This piece of Purim #TorahForTheResistance is part of a series written by young rabbis, rabbinical and religious students about Jewish resistance to Trump through the lens of faith, Judaism, and spirituality. Read more resistance here.
Judaism contains voices and strands of xenophobia, misogyny, and violence. We must grapple with and confront these pieces of our tradition and their manifestations within ourselves. Judaism also contains voices and strands of love and compassion along with the tools to help us move towards healing, wholeness, and liberation. And so Purim is my favorite holiday, because while it can be read as a celebration of violence, it can also be understood and practiced to have the opposite effect. In fact, I believe that Purim can serve to help us transform ourselves and the world around us.
According to the mystics, Purim is actually one of the holiest holidays. The foundational text of Jewish mysticism, the Zohar, understands Purim and Yom Kippur to be similar.(2) (The connection begins with a play on words, for Yom Kippur is also called by the name Yom HaKippurim, which can be translated as “The day that is like Purim”) This statement begs the question, how are Purim and Yom Kippur alike? On the surface they are opposites! Yom Kippur is marked by self-denial, Purim by excess. Yom Kippur is somber, Purim is raucous. The list goes on…
After many years of diligent Purim observance, I’ve just begun to understand the concept of Purim teshuva. One component of Purim teshuva is linked to the basic experience of joy. Celebration in the context of community can itself be healing. We give mishloach manot (care packages) to friends, dress up in costume, eat, and drink. Connecting with others through smiles, laughter, feasting, and dancing can go a long way in helping us feel more whole and less alone. As Rebecca Solnit writes in Hope In the Dark, “Joy is itself an insurrectionary force against the dreariness and dullness and isolation of everyday life.” (4)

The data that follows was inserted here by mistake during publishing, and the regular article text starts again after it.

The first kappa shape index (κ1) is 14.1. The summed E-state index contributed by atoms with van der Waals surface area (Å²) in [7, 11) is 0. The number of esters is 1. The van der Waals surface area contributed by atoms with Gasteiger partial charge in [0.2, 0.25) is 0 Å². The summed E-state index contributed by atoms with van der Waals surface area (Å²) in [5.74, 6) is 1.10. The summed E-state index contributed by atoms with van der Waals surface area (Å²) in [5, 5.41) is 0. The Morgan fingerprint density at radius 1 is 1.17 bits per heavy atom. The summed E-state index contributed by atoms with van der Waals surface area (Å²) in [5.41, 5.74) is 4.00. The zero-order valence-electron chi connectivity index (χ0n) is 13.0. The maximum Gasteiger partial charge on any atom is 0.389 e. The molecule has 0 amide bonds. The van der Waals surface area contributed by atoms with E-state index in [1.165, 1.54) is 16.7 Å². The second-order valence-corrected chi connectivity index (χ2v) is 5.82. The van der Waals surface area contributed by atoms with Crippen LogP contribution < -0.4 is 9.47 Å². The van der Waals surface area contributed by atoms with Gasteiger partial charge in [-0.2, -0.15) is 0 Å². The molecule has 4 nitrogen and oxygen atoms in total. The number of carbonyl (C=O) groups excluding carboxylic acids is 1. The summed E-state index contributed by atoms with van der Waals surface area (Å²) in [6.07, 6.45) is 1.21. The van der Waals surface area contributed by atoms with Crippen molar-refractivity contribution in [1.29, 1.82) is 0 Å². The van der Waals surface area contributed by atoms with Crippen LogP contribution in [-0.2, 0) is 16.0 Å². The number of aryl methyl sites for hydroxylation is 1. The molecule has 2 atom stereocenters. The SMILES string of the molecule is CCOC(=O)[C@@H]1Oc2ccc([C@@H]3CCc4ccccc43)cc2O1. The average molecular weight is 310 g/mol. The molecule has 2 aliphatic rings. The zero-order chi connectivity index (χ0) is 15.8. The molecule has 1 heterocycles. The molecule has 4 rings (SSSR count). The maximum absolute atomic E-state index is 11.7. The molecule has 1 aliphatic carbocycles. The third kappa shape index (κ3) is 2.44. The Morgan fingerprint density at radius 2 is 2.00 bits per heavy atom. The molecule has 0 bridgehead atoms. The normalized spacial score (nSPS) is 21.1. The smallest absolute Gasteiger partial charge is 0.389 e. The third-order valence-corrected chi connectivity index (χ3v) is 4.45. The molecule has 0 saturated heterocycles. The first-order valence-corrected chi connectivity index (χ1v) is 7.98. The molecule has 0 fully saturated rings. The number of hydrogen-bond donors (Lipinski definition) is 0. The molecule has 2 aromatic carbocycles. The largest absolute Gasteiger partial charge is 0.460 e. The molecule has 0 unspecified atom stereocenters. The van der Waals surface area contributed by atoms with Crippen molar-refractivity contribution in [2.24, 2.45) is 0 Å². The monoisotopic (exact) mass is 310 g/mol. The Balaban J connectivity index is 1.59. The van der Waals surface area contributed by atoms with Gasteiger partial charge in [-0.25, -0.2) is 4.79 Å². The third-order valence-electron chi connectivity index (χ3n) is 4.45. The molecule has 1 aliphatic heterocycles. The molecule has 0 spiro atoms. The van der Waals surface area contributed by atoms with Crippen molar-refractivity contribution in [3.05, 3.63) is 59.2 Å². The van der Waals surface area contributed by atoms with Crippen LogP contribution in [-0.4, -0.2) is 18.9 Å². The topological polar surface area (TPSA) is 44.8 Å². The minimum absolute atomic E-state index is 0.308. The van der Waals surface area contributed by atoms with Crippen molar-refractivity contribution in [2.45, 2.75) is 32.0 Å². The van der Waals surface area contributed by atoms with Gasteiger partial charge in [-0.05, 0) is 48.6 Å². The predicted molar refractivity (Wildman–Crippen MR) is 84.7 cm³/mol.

A second aspect of Purim teshuva comes from the way that drinking and costumes in particular can lead us to see and experience ourselves and the world around us differently. The Talmud says one should get so drunk that they can’t distinguish between the hero Mordecai and the villain Haman.(5) Combine this with the practice of pretending to be something or someone you are not, and you end up with a sacred destabilization of reality.(6)
If you’re someone who has trouble with Purim, I hope this year you’ll give it a shot. Not to ignore the violent aspects of the holiday, but to also seek out the ways that Purim can lead to growth,change, and healing. And besides, we are in desperate need of fun and joy to sustain us for the struggles ahead. To again quote Rebecca Solnit, “When you face a politics that aspires to make you fearful, alienated, and isolated, joy is a fine initial act of insurrection.” So go have some fun!
(1) For more on the violence of Purim both past and present, check out The Dark Side of Purim by Shaul Magid.
(2) Tikunei HaZohar, Tikkun 21, 57:2
(3) Purim 5637 (1877)
(4) On the theme of Purim and Joy, see also Rabbi Ari Lev Fornari’s Your joy is your sorrow unmasked.
(5) BT Megilah 7b. This is directly followed by a story that seems to moderate the commandment to get drunk:“Rabah and Rabbi Zeira made a Purim banquet together and got drunk. Rabah got up and killed Rabbi Zeira. The next day he prayed for him and he was brought back to life. The next year he said, ‘why don’t you come and we’ll make a Purim banquet together.’ He said: ‘a miracle does not happen every time.’” So consider moderation. If you’re sober, don’t drink. And if you’re drinking, don’t drive.
(6) For a queer take on Purim destabilization, check out High Healing-A Purim Message by the drag queen Rebbetzin Hadassah Gross.